10 Days in a Madhouse is a psychological opera that plays with notions of madness. Inspired by the life of Nellie Bly, a trailblazing reporter who in 1887 faked madness in order to be admitted to Blackwell’s Asylum for the Insane and to report in conditions from the inside. Once inside the madhouse, Nellie encountered women whose poverty, race, and grief over past traumas had been mistaken for madness. Nellie herself immediately dropped her “mad act” – troublingly, none of the medical staff noticed or were able to identify her as sane. When Nellie was released from the asylum after 10 days, she penned a famed exposé detailing the appalling conditions in which the madwomen were kept. Nellie claimed that the conditions were so poor and the mistreatment of the mentally ill was so egregious that they could drive a sane person mad.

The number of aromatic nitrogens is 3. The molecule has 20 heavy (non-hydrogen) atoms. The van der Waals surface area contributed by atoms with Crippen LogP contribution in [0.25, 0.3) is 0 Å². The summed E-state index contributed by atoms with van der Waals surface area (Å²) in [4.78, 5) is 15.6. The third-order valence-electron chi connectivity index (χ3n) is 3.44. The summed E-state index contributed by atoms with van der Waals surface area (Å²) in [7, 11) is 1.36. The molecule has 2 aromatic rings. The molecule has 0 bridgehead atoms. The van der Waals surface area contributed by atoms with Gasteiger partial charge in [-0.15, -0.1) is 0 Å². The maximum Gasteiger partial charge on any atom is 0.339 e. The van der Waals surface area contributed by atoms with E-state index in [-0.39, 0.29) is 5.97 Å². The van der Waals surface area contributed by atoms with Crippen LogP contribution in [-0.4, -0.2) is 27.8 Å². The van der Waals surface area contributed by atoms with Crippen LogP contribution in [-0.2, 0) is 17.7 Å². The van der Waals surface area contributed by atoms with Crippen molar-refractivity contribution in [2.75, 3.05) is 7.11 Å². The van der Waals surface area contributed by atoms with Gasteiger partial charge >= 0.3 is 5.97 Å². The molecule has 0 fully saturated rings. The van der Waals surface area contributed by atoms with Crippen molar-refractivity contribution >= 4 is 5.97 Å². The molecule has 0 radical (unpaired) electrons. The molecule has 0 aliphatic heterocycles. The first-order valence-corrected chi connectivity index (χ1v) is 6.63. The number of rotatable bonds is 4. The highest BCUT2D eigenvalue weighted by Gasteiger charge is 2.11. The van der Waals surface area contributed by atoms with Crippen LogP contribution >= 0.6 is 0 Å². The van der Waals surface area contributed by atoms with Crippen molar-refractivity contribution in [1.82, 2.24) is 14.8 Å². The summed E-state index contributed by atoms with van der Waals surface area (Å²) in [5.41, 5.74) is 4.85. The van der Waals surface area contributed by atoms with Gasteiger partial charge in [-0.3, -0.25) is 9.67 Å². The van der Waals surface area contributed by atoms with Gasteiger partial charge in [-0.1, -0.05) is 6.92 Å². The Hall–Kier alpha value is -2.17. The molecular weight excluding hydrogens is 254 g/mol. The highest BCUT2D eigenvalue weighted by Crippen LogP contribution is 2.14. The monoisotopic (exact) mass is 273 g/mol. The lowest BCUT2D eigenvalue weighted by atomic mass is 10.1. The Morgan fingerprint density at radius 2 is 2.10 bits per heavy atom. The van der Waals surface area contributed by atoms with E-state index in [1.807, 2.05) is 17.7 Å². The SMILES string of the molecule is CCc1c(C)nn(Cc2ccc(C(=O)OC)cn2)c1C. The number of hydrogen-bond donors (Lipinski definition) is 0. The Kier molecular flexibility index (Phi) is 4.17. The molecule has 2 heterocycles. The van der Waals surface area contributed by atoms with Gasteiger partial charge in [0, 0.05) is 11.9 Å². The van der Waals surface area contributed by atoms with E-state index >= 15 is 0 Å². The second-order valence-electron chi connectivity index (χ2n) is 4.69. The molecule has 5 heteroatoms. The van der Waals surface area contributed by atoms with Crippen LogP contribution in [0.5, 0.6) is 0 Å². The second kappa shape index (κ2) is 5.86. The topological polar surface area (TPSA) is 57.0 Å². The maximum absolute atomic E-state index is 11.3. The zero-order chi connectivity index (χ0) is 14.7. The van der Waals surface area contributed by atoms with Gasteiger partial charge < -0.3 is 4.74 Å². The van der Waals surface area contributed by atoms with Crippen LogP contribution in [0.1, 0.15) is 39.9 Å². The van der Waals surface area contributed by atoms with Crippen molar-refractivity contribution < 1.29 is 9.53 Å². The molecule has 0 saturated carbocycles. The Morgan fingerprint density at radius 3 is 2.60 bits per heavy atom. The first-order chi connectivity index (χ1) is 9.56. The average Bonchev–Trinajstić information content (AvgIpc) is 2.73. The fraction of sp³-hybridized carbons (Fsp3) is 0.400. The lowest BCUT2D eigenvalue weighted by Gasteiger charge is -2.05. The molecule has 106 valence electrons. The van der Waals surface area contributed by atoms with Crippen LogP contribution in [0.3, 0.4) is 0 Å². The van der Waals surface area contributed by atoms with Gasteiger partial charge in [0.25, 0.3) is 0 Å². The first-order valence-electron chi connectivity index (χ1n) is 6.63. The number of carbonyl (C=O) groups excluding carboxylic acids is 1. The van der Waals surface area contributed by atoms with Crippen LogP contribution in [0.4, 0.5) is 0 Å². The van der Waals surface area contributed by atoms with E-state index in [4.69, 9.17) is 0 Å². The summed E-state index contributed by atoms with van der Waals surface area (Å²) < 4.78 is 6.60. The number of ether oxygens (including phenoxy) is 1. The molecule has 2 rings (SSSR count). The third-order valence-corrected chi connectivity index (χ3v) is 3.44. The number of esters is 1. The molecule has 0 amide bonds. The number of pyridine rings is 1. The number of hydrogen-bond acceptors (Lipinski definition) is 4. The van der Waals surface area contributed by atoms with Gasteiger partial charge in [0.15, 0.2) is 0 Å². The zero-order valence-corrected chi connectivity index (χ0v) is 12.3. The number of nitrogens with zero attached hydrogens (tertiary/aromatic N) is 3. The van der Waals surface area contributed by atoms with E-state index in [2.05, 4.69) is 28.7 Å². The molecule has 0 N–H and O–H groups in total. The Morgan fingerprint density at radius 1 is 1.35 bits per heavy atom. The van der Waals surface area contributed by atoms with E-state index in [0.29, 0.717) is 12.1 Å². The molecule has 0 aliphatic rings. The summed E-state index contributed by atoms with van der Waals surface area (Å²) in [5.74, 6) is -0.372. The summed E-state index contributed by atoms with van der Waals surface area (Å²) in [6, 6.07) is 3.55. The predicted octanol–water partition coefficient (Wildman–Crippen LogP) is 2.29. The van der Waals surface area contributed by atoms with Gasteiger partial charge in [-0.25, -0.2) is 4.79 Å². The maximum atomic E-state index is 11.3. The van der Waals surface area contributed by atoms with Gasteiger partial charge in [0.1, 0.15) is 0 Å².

The opera opens on a madwoman who, according to the asylum’s Doctor, is paranoiac and psychotic. She hears voices, fabricates threats, and imagines she is someone she’s not. Nellie, seen through the lens of one of the asylum’s leading medical professionals, Doctor Blackwell, is mad. But is she?
10 Days in a Madhouse exposes – as Nellie Bly herself did – the feminization of madness, the bias of doctors against the sanity of women, and how the systems and social structures in which women find themselves induce madness.
|Thu, Sep 21||7:00 p.m.|
|Sat, Sep 23||2:00 p.m.|
|Tue, Sep 26||7:00 p.m.|
|Thu, Sep 28||7:00 p.m.|
|Sat, Sep 30||2:00 p.m.|
Approximately 90 minutes with no intermission.